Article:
Potash junior shoots up after inking Indian deal
Karnalyte Resources (TSX:KRN) opened 20% higher in Toronto on Thursday after announcing a deal with an Indian fertilizer company.
By midday after a halt, trading had calmed down somewhat with the share changing hands at $8.70, up 8.75% in heavy volumes. The Calgary-based potash developer is worth $190 million and is up 28% since the start of the year.
Gujarat State Fertilizers & Chemicals will take up a 20% stake in the company for $45 million at $8.15 a share and also signed a 20-year offtake agreement.
Karnalyte’s proposed solution-mining method Wynyard project in Saskatchewan carries a lower capital and operating cost than traditional mining methods, and can be brought into production quicker.
Construction is likely to start before mid-year and Karnalyte expects to ramp up initial production to 625,000 tons per year by 2015 and reach over 2m tonnes by 2017 at a cost of $1.5bn.
The big three North American producers Potashcorp, Agrium and Mosaic represented by Canpotex, together with Russia's Uralkali's and Belarus's Belaruskali which also jointly distribute, supply some 70% of the world's potash – a key ingredient in fertilizers.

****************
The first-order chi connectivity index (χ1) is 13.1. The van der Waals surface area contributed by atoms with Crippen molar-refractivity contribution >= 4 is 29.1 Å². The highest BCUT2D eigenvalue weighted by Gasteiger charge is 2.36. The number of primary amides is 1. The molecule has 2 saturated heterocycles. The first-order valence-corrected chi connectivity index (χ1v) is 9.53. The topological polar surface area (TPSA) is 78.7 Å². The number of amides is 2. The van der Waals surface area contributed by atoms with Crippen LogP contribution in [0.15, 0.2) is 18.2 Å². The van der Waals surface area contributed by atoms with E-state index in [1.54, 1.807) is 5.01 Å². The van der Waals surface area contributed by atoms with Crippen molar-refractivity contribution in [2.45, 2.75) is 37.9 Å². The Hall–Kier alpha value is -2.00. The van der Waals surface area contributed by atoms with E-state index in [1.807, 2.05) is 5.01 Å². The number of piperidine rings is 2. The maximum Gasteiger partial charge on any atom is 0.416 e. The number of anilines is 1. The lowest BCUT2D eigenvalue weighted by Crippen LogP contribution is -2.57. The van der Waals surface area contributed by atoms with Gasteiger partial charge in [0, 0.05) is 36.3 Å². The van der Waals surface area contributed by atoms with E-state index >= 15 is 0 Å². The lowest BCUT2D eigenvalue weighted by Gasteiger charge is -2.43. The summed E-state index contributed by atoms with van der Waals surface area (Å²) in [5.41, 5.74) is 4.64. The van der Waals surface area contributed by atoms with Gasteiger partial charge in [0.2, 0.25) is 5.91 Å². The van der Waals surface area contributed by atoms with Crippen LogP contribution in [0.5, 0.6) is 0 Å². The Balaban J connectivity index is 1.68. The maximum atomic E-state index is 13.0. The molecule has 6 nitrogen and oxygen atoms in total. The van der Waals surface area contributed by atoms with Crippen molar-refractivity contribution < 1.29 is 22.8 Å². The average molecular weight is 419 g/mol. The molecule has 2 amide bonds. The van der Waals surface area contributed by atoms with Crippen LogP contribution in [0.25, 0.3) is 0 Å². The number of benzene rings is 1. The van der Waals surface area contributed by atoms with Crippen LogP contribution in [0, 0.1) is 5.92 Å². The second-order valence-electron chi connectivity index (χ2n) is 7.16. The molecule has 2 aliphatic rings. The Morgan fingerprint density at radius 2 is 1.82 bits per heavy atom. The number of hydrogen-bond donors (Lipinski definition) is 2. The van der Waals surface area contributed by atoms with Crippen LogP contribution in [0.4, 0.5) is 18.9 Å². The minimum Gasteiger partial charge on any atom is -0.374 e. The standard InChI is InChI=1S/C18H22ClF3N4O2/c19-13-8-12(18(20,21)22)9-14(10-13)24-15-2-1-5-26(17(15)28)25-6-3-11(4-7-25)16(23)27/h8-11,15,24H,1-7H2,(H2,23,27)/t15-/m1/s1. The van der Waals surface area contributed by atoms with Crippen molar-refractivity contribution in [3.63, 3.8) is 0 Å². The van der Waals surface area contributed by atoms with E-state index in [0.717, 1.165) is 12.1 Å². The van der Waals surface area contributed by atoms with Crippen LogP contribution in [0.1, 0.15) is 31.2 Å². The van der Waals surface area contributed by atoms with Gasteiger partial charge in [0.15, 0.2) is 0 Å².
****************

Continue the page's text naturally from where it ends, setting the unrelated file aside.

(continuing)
Small companies such as Karnalyte and Western Potash (TSX:WPX) in Canada, Allana Potash (TSX:AAA) in Ethiopia and Verde Potash (TSX:NPK) in Brazil have long attempted to break into the tightly controlled market, while established independent players are bringing vast new supplies to the market over the next few years.
Germany's K+S is adding a 2m tonnes project in Saskatchewan by 2017 and another 900,000 tonnes six years later, while Russia's fertilizer maker Eurochem is expanding into potash mining with projects that together will bring 8m tonnes on stream.
On top of these projects BHP Billiton could soon give the green light to another new Saskatchewan mine. If it's built, Jansen would add another 8m tonnes to global capacity.